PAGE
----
One of the problems with making space in commercial broadcast media for experimental work is that an alienated audience it effectively represents a wasted time-slot. Online, however, its a different story. There is a broader attention economy at work in terms of pageviews and so forth, but the scarcity of resources isn’t quite the same. Hosting an “experimental” section on a website doesn’t equate to lost space for something that might be potentially more profitable. Nobody has to click through to the experimental section if they don’t want to. So I think networks like Radiotopia are potentially ideally situated to seek out and host some really radical work.

    • Podophonic

      Thanks for the recommendations – Syers (Basement Tapes creator) also wrote an audio drama you can find here The Overnighscape Underground includes months of interesting audio – you might find something you like by skipping around at

    • Breadisha D’eachwik

      Check out OEBREW experimental comedy. It might be what your looking for.

  • Shani

    Wheres the Ren and Stimpy of radio?

  • Well.

    I think it might be problematic to accept the assumption that podcasts are actually in a golden age at all. There are a lot of very good, very listenable shows but they are, for the most part, Radio DVR. Radio shows that can be consumed on at the listeners leisure, but not really breaking outside the conventions of radio.

    I still don’t think that podcasting as its own medium has really come into own exactly BECAUSE of what you are talking about – but part of that problem is the poorly defined boundaries of what defines a pocast as a podcast and not Radio DVR. We recognize Dadaist art because it utterly breaks down what has come before it. But how do we recognize those same moments in podcasting when there’s barely any discussion or agreement as to where those lines are drawn and what that history looks like?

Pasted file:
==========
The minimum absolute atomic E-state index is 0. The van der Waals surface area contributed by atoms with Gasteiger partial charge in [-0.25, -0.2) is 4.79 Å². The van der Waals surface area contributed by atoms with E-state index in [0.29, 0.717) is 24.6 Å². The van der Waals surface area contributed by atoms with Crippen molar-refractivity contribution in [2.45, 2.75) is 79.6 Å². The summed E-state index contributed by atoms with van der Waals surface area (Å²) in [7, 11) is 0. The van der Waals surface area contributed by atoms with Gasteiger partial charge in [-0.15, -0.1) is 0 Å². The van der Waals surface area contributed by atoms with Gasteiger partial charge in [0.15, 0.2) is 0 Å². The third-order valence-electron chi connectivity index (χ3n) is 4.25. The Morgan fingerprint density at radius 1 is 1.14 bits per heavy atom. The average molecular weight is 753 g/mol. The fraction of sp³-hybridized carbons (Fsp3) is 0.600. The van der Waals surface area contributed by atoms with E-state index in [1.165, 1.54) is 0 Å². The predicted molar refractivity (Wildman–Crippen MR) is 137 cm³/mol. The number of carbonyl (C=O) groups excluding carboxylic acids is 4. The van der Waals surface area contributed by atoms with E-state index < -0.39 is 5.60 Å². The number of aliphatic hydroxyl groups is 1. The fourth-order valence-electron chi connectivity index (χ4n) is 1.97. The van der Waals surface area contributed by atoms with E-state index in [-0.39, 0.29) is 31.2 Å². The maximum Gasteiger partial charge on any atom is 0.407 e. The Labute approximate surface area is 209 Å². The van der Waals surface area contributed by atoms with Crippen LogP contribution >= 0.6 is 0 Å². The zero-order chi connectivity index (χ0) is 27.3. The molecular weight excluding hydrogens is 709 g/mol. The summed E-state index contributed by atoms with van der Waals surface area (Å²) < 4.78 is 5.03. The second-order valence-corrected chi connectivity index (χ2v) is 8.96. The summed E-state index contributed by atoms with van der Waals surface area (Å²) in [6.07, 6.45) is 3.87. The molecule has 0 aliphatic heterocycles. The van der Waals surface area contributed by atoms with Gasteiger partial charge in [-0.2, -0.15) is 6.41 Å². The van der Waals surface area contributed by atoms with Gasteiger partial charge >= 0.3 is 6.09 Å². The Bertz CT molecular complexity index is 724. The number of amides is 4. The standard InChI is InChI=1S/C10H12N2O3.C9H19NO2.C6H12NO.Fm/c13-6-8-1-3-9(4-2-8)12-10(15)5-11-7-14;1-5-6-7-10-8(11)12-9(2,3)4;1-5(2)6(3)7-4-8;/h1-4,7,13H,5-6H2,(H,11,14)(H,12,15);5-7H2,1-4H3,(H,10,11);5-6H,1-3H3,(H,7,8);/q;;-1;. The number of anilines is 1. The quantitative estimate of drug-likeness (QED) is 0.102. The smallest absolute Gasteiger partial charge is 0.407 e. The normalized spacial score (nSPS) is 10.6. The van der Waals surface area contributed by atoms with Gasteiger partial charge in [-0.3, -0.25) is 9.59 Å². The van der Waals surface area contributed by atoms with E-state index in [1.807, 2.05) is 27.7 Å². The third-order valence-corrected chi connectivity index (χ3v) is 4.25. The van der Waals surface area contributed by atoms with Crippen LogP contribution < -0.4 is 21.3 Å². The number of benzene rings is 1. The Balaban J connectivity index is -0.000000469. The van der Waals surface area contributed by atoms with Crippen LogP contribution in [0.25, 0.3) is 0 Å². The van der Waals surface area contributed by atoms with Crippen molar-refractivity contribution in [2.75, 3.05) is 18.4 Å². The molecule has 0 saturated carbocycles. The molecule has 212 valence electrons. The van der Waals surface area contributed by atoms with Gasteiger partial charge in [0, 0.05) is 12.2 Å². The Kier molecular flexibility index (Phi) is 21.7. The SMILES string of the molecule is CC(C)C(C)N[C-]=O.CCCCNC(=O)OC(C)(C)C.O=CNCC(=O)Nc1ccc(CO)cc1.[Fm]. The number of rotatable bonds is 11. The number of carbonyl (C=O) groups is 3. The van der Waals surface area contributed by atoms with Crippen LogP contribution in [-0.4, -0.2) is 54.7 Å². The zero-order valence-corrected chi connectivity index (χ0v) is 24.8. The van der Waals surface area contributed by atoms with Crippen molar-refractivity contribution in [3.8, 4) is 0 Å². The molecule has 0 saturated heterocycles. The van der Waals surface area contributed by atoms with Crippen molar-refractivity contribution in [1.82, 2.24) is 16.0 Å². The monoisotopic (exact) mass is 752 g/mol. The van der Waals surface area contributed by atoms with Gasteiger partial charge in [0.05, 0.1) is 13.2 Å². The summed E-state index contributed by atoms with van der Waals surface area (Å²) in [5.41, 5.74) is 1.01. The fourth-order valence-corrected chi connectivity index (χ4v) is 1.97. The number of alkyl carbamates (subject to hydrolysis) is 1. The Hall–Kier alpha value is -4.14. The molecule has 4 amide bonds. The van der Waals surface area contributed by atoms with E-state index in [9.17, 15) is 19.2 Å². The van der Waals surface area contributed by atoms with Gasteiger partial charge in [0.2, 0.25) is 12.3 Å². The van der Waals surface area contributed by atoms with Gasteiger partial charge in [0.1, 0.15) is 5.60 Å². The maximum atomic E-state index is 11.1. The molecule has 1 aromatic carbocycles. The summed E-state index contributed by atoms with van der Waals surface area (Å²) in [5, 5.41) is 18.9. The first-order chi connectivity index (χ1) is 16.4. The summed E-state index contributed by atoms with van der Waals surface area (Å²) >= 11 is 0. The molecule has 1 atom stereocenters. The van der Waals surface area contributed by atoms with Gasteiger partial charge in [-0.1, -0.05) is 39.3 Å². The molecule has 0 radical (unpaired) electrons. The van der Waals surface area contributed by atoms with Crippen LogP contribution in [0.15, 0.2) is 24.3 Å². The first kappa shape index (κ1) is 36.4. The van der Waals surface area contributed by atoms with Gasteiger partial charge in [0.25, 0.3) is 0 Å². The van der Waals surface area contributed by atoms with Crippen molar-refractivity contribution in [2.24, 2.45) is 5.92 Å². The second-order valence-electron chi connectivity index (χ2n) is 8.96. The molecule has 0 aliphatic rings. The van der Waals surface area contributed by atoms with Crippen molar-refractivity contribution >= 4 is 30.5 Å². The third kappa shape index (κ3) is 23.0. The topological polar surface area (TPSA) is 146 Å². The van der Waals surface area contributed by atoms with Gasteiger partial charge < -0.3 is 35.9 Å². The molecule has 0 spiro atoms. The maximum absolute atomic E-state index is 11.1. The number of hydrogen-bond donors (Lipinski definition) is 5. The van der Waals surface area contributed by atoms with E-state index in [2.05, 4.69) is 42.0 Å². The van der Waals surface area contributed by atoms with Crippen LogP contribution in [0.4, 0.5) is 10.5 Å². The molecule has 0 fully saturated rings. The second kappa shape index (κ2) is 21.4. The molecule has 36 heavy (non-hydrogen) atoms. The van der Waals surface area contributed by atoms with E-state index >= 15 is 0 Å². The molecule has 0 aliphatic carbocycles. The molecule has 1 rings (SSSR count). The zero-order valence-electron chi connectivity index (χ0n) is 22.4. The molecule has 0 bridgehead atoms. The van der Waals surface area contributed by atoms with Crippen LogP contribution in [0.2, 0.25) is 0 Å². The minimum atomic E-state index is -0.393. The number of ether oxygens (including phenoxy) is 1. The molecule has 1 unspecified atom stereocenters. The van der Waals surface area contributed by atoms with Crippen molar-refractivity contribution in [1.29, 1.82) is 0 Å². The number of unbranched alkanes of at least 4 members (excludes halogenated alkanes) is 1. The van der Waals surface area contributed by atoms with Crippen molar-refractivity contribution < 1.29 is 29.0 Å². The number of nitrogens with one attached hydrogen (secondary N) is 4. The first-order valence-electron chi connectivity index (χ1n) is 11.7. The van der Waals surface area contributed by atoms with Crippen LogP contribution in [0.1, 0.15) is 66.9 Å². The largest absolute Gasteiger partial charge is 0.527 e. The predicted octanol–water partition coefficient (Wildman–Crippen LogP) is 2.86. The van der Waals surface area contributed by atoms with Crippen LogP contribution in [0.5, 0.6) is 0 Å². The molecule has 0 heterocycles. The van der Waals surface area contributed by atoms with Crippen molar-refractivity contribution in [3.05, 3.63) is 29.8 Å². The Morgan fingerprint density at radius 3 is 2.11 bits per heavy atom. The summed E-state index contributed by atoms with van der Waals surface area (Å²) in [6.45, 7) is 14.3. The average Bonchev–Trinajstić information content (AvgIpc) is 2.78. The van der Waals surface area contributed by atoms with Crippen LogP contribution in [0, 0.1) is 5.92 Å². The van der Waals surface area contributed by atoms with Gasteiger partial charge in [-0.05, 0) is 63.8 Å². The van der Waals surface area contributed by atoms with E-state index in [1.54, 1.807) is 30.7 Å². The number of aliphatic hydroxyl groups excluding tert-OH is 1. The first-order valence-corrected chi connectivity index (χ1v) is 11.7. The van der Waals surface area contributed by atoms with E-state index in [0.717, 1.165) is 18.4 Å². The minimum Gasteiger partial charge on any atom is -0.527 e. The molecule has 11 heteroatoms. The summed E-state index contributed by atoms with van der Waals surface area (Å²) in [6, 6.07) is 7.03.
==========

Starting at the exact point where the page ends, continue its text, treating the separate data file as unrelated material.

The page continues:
That’s partially I started writing reviews. I want to contribute a little bit to filling in the lines of the genres that exist within podcasting so new artists can come along and push back, forward, and down. I appreciate The Timbre for doing the same. I don’t want to overplay the importance of a vibrant critical community, but I think it’s really hard to go forward without a general consensus of what the baseline looks like. I was very, very surprised to learn how few people are doing this. Aside from the AV Club, there’s not really any other publication devoted to reviewing podcasts and talking about them as anything other than novelty.

    I still think podcasting is in its infancy – that gets me excited because there’s still plenty of room to grow.

  • Josh

    See, this was my secret motivation for writing this; now I have all these great podcasts and radio shows to check out. Thank you! I guessed some truly weird shows must be out there, but they’re hard to discover and harder to make them part of the bigger conversation.